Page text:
Dry toasting whole spice seeds intensifies their flavor and fragrance. You can liberally rub this enticing spice mix over salmon, halibut, pork, chicken or beef before cooking, or add it to sautéed onions with chopped kale, collard greens, or cabbage, sea salt, and black pepper with a little bit of broth, then cover and simmer for a delicious side dish. Thanks go to Chef Bruce Sherrod of Berkeley, CA, for sharing this recipe.

Ingredients:
1/4 cup whole coriander seeds
1/4 cup whole fennel seeds
1 teaspoon whole shelled cardamom seeds
2 teaspoons whole cloves
Directions:

To toast seeds: Combine spice seeds in a dry, medium-size skillet over moderate heat. Stir until fragrant, about 3 minutes. Pour seeds into a shallow bowl to cool.

To grind: Finely powder the toasted spices in a spice-dedicated coffee grinder (not the same one you use for coffee) or mortar and pestle. Store in an airtight jar at room temperature for up to 6 months (use sooner if possible).

To use with fish or meat: Season steaks, chops, fish, beef or pork roast with coarsely ground black pepper and finely ground sea salt; roll the meat in a portion of spice mix and press firmly to coat all over. Allow the seasoned meat to rest at room temperature for 15 minutes, or cover loosely with unbleached parchment paper and refrigerate for up to 4 hours before cooking.

Sear seasoned fish or meat in a heavy, oven-proof skillet with coconut oil, clarified butter or ghee (2 tablespoons per 1 1/2 to 2 pounds fish or meat) until hot but not smoking. Sear 1 to 2 minutes per side, then finish in a preheated 400°F oven.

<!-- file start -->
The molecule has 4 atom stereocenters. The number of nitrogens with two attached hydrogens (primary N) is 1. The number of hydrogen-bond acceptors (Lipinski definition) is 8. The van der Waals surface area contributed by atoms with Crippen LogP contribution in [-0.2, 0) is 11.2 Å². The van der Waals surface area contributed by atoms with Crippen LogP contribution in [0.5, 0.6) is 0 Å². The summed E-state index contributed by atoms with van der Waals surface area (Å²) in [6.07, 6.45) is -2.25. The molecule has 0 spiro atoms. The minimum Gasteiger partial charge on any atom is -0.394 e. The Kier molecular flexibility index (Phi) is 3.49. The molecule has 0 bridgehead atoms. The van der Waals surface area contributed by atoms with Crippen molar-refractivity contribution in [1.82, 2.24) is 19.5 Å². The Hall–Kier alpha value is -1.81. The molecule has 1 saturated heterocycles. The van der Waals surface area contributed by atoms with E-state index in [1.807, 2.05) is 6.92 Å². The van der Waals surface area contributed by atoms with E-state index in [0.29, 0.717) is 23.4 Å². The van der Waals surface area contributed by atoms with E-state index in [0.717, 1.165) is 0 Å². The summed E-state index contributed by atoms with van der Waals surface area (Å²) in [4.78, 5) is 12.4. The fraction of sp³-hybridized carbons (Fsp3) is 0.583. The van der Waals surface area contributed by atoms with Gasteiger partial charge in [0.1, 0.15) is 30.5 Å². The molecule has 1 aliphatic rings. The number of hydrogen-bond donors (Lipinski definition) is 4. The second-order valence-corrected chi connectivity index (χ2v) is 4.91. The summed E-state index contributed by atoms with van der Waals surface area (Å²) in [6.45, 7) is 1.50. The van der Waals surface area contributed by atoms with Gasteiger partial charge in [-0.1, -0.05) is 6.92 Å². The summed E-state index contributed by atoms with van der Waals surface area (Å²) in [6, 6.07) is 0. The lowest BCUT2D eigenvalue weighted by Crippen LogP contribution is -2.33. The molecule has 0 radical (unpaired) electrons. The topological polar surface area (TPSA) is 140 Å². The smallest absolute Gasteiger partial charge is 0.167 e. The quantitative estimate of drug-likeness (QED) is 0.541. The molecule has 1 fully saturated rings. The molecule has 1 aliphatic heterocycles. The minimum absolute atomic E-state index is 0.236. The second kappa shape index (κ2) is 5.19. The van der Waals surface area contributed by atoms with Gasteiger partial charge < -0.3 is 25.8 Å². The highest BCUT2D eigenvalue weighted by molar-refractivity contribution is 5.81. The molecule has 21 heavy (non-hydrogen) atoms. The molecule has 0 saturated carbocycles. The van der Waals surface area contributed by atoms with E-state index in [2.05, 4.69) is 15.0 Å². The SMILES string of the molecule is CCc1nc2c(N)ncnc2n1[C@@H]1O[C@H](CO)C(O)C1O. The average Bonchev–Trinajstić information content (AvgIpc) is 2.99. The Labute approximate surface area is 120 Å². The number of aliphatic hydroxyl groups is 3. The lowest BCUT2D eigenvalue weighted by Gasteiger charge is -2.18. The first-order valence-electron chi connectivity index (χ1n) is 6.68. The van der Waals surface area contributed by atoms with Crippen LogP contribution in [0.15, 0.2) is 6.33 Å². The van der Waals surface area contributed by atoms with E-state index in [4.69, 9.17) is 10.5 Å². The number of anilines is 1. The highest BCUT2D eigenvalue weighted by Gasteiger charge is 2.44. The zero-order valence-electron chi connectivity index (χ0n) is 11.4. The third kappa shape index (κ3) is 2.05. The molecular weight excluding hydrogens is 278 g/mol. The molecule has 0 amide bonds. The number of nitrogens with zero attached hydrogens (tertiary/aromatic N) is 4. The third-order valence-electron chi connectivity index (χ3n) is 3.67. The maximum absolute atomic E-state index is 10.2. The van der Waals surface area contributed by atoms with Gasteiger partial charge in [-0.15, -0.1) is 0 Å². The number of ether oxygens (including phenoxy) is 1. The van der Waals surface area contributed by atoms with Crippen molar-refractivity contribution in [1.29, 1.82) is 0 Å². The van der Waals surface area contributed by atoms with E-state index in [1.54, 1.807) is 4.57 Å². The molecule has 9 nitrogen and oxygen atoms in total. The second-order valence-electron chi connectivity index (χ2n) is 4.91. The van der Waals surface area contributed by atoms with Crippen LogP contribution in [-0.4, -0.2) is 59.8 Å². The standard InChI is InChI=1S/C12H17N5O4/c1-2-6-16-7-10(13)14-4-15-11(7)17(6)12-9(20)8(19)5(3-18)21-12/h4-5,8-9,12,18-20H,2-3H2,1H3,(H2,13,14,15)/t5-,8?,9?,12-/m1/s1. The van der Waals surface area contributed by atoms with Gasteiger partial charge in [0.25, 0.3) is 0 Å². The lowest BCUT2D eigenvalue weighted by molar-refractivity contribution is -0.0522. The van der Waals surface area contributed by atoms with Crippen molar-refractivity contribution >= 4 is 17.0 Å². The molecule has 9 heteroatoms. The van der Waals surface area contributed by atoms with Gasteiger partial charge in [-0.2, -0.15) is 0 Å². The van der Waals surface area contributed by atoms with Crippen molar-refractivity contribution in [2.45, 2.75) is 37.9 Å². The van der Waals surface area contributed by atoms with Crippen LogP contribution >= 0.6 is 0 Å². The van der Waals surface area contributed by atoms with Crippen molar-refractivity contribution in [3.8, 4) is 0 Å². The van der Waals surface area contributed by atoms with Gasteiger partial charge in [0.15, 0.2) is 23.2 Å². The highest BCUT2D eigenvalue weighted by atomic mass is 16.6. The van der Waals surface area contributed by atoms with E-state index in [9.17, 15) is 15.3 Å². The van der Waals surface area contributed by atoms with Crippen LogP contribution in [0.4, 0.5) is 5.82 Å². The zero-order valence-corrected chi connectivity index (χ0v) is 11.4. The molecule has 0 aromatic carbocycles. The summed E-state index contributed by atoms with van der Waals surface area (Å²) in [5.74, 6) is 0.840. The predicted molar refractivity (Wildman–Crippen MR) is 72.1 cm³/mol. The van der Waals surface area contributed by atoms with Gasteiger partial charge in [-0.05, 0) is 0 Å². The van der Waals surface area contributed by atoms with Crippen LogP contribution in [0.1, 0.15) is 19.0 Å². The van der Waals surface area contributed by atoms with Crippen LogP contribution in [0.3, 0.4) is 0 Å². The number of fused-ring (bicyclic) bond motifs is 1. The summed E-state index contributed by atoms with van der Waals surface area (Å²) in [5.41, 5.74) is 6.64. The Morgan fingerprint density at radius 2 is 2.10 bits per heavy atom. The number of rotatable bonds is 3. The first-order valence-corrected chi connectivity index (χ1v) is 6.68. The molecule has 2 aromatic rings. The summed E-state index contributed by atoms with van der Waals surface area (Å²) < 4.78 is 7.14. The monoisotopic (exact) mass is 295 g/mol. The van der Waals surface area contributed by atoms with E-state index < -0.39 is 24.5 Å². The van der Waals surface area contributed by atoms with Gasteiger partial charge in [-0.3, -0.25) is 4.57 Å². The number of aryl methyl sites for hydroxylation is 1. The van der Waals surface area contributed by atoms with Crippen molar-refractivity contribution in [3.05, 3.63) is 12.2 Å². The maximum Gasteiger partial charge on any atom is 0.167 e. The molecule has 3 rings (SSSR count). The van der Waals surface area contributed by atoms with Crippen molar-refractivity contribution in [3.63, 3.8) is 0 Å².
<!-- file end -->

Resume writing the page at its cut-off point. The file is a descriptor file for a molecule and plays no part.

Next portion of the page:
To shell whole cardamom seeds, place 1 tablespoon of whole cardamom pods (they have a beige color) on a cutting board. Rock over them with a heavy-bottomed skillet or chef knife. Pull away and discard the shell fragments, then measure the black seeds. Repeat as needed. To skip this step, buy shelled cardamom seeds.

Let us know if you have experience with Moroccan foods, or any favorite recipes you’d like to share!

Grilled Vegetables – Endless Possibilities

What a great feeling it is to clean off that grill and get it ready for the summer season. Some of you are lucky enough to live in climates that allow you to be outside grilling all year. Some of us relish an all-too-short season. We’re here to help you make the most of it, no matter how long it lasts.

Experienced grillers are familiar with how flavors and textures of vegetables are enhanced by grilling. But with a little direction, even beginning grillers will find that soft, juicy vegetables like squash, asparagus, peppers, and mushrooms are well suited to grilling because they absorb oils and seasoning well.

Try artichokes, eggplant, garlic, and all varieties of onions and beans on the grill as side dishes or main dishes. Imagination and exploration are key. Hit up your local farmer’s market for whatever is in season.

We decided to turn things over to our Facebook fans for some new ideas on grilling vegetables. We posed this query, and the responses that followed are downright mouth-watering.

Grilling and fresh veggies — a match made in heaven. Tell us your favorite way to prepare grilled vegetables.

  • Garlic, cayenne pepper, oregano, and a little bit of water.
  • Marinate peppers in garlic, olive oil, basil & capers…then grill. Zucchini only needs a little olive oil, salt & pepper. Love to skewer asparagus, brush with oil, salt & pepper and sprinkle with Parmesan as it comes off the grill!
  • Olive oil and garlic salt!